Yesterday the Ontario Divisional Court unanimously upheld FSCO’s decisions in Whipple v. Economical (affectionately known as the “stripper pole” case).
In Whipple, the claimant and his golf buddies were returning via Interstate 90 from a day of golfing in New York State when Mr. Whipple was injured at about 10:30 in the evening. The incident occurred in a 24-passenger luxury limousine coach tall enough for passengers to stand and move around in. It was advertised as a “Party Bus”. Its amenities included “a pole with a light above it in the center of the wrap-around seating in the rear of the vehicle, referred to by all of the witnesses, including the owner and driver of the vehicle, as a ‘stripper pole’… [T]he pole was an amenity of the vehicle, was intended to be used as one, and was so used by various members of the group on the evening of the incident.”
During the return trip, the passengers started playing a game of one-upmanship around the stripper pole, which started with some of the men “amusing themselves and the others with a rudimentary form of ‘pole dancing,’ i.e., cavorting around the pole at the rear of the bus, mimicking the antics of strippers.” Whipple testified that “each one was trying to ‘out-do’ or one-up the others, raising the ante so to speak, and this is likely what prompted him to attempt a headstand and one-up them all.”
After one man slid down the stripper pole upside down, Mr. Whipple tried to top that antic with a headstand. He walked normally up to the pole, placed his head on the floor, braced himself with his hands and flipped his legs in the air, caught one foot on the pole, missed it, his arms gave out, his forehead hit the floor and his neck snapped. He fractured his neck, rendering him an incomplete quadriplegic.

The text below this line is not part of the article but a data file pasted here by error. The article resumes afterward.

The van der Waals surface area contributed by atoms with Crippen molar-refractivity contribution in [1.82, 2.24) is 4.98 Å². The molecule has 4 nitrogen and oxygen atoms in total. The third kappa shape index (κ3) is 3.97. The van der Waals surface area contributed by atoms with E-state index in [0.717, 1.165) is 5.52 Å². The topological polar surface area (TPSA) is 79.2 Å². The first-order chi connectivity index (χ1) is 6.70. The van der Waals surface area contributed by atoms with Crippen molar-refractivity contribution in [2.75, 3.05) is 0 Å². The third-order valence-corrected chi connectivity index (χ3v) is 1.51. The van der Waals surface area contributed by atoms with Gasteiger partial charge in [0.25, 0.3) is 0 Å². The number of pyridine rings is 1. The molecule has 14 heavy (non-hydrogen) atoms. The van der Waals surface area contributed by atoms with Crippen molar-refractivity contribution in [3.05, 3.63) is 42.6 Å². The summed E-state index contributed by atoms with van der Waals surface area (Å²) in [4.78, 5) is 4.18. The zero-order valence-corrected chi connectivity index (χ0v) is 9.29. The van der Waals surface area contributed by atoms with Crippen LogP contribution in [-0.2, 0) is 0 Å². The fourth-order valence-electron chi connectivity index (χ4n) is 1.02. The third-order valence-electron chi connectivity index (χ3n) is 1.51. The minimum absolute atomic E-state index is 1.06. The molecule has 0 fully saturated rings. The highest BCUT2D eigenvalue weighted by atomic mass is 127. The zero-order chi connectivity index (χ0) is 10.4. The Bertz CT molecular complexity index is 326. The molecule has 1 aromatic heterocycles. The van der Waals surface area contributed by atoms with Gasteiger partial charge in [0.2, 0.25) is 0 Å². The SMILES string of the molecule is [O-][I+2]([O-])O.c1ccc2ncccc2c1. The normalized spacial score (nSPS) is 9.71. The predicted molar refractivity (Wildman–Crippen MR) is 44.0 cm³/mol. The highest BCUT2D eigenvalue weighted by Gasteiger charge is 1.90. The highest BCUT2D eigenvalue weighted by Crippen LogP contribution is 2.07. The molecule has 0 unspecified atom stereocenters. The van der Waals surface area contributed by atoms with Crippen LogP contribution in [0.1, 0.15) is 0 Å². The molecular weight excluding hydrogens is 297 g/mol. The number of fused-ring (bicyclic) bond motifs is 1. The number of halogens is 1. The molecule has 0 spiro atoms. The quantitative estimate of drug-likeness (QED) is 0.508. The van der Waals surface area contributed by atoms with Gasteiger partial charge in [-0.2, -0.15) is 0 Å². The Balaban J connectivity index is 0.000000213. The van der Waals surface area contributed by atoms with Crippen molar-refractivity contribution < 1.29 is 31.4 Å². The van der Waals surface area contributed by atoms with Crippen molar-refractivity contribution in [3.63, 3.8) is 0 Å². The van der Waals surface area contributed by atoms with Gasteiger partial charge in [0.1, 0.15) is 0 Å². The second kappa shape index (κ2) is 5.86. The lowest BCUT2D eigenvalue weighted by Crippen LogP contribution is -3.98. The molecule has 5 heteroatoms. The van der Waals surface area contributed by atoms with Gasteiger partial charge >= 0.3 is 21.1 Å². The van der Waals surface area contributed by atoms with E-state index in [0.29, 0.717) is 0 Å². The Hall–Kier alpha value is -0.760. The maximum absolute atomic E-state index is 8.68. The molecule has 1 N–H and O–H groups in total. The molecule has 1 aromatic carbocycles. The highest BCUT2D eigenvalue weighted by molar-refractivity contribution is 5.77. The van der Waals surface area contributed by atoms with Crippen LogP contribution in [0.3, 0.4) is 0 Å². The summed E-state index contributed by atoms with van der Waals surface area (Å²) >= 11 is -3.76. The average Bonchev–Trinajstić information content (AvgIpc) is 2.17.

As a result of the incident, Whipple applied to his personal insurer for accident benefits (pursuant to the priority rules under section 268(2) of the Insurance Act). His insurer denied coverage on the basis that he was not involved in an “accident”.
At FSCO, the arbitrator found that claimant was involved in an accident. She found that Whipple’s headstand met the purpose and causation tests of an “accident”, set out in the jurisprudence. He met the cause test because “but for” the pole being there Whipple would not have attempted the headstand. He met the purpose test just before and just after the incident as a passenger in the limo bus. In light of the type of vehicle in question, its amenities, and the activities inside it, Whipple’s actions were seen as occurring in the course of the ordinary and well-known activities of that particular limo bus.
The Director’s Delegate dismissed the insurer’s appeal, agreeing with the arbitrator’s findings on the purpose and causation tests. The Divisional Court dismissed the insurer’s application for judicial review, with oral reasons.
So next time you ride a party bus that is equipped with a stripper pole, you might have some assurance knowing that your automobile insurer will have your back.